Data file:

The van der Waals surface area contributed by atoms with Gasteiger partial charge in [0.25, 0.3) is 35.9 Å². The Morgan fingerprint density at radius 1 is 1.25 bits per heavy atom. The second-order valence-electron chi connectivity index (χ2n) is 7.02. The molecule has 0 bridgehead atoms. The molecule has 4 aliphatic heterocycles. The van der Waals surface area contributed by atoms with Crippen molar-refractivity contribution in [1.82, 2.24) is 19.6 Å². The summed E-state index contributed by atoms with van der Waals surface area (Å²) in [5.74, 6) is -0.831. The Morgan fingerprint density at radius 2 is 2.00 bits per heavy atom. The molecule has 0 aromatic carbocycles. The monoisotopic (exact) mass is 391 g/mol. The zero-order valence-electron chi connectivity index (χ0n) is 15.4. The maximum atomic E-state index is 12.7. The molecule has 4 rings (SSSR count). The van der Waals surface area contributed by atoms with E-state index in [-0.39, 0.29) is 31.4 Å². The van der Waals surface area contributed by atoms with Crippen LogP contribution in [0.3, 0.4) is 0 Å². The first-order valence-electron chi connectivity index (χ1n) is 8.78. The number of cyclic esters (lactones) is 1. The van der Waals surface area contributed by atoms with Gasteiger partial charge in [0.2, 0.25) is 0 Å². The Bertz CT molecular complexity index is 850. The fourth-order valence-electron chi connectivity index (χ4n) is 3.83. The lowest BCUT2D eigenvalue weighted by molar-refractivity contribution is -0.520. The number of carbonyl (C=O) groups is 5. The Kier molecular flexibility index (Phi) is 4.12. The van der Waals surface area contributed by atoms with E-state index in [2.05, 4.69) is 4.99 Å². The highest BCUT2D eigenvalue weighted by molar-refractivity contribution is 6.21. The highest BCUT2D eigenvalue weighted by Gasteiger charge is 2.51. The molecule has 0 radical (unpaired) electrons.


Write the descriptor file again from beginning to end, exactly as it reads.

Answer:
The van der Waals surface area contributed by atoms with Gasteiger partial charge in [0.25, 0.3) is 35.9 Å². The Morgan fingerprint density at radius 1 is 1.25 bits per heavy atom. The second-order valence-electron chi connectivity index (χ2n) is 7.02. The molecule has 0 bridgehead atoms. The molecule has 4 aliphatic heterocycles. The van der Waals surface area contributed by atoms with Crippen molar-refractivity contribution in [1.82, 2.24) is 19.6 Å². The summed E-state index contributed by atoms with van der Waals surface area (Å²) in [5.74, 6) is -0.831. The Morgan fingerprint density at radius 2 is 2.00 bits per heavy atom. The molecule has 0 aromatic carbocycles. The monoisotopic (exact) mass is 391 g/mol. The zero-order valence-electron chi connectivity index (χ0n) is 15.4. The maximum atomic E-state index is 12.7. The molecule has 4 rings (SSSR count). The van der Waals surface area contributed by atoms with E-state index in [-0.39, 0.29) is 31.4 Å². The van der Waals surface area contributed by atoms with Crippen LogP contribution in [0.3, 0.4) is 0 Å². The first-order valence-electron chi connectivity index (χ1n) is 8.78. The number of cyclic esters (lactones) is 1. The van der Waals surface area contributed by atoms with Gasteiger partial charge in [0.2, 0.25) is 0 Å². The Bertz CT molecular complexity index is 850. The fourth-order valence-electron chi connectivity index (χ4n) is 3.83. The lowest BCUT2D eigenvalue weighted by molar-refractivity contribution is -0.520. The number of carbonyl (C=O) groups is 5. The Kier molecular flexibility index (Phi) is 4.12. The van der Waals surface area contributed by atoms with E-state index in [2.05, 4.69) is 4.99 Å². The highest BCUT2D eigenvalue weighted by molar-refractivity contribution is 6.21. The highest BCUT2D eigenvalue weighted by Gasteiger charge is 2.51. The molecule has 0 radical (unpaired) electrons.